4. I feel (after reading others) that water condenses everywhere, whether charged or not. This means water molecules attaches on the insulating rod or string that keeps the charged balls away from the ground. This condensation depends solely on the relative humidity and not on the absolute humidity.

    5. Although invisible, this layer of water provides a conducting path for the charge on the balls to go to ground.

    6. This explains many things including why coronal discharge was less in moist air. However raises a question if condensed water has enough conductivity or nor not. There are two points I would like to mention - 1. self ionization of water will provide some conductivity and 2. dissolved carbon dioxide from air will also increase the conductivity.

    7. So the property of water involved here is that it can stay liquid at room temperature (which other air molecules cannot) and it can condense to the insulating rod.

    8. I would like to know the mechanism of the condensation itself. How can I stop such condensation? Antistatic dryer sheet, Water repellent RainX ( although it may just
    increase the size of the droplets)?

    I will appreciate any thought or suggestion of experiment (for or against) you might have . Thank you so much.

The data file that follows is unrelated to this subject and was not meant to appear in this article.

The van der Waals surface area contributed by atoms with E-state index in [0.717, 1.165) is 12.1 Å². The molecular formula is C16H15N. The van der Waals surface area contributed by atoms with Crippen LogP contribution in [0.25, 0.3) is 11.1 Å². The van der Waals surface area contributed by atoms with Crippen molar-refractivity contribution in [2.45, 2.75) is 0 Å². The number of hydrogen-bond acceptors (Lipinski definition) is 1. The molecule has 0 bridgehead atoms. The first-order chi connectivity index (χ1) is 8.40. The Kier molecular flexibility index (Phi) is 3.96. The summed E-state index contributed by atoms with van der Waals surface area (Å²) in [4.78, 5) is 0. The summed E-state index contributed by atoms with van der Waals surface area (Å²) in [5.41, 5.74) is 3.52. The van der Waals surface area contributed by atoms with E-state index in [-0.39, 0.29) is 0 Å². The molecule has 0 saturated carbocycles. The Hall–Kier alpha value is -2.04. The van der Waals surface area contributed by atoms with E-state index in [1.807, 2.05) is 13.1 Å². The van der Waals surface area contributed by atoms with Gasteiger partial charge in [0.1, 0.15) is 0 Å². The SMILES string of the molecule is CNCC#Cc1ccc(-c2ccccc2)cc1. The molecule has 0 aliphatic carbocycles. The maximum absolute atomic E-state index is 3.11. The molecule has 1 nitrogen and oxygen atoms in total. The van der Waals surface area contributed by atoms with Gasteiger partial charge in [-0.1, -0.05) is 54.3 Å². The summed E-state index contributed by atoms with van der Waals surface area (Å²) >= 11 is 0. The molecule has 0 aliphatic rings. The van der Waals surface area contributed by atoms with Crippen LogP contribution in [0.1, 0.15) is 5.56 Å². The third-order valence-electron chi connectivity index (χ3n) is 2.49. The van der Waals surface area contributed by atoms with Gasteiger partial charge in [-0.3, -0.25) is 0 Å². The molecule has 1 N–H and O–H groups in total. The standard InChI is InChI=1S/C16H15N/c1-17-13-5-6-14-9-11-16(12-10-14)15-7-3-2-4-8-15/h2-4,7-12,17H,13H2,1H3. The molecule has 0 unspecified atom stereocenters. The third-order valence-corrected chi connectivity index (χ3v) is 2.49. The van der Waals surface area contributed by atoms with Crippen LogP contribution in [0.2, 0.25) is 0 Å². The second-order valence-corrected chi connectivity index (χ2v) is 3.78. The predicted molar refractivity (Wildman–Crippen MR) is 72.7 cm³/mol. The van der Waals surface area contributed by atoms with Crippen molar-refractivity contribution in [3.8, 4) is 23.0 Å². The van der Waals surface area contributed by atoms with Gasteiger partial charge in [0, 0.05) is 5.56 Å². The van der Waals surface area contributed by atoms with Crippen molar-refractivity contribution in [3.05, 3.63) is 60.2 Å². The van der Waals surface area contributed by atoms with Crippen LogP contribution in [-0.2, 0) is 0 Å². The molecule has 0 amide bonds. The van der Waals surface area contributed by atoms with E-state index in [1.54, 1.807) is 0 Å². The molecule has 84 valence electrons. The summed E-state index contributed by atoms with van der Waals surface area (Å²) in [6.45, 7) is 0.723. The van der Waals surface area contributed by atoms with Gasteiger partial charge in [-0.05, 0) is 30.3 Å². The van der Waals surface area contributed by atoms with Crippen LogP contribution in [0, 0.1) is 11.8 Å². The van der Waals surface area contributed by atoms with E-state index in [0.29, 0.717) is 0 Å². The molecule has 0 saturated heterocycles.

13. May 11, 2017 #12
    Right now this makes most sense to me. I need to learn more about this condensation process and the conductivity of water. Interested also to how to stop such condensation. Thanks.
     
  14. May 12, 2017 #13

    Tom.G

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    Shine a Heat Lamp on the ball supports.
     
  15. May 12, 2017 #14

    Nidum

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    Re : Original question in #1 .

    Couldn't this be due to the water droplets in the air being good charge carriers ? Combined with a convection / repulsion mechanism the droplets just transport charge away from the source ?
     
    Last edited: May 12, 2017
  16. May 12, 2017 #15
    I like the idea. I have to be careful as there will be mass movement of air. I was thinking if I coat the insulating rod with hydrophobic molecules, will that stop water molecules from sticking to the rod or they will the water molecules still stick but will form larger drops reducing the area of contact with the rod. I feel I do not clearly understand the condensation process at he molecular level. Thanks for the idea.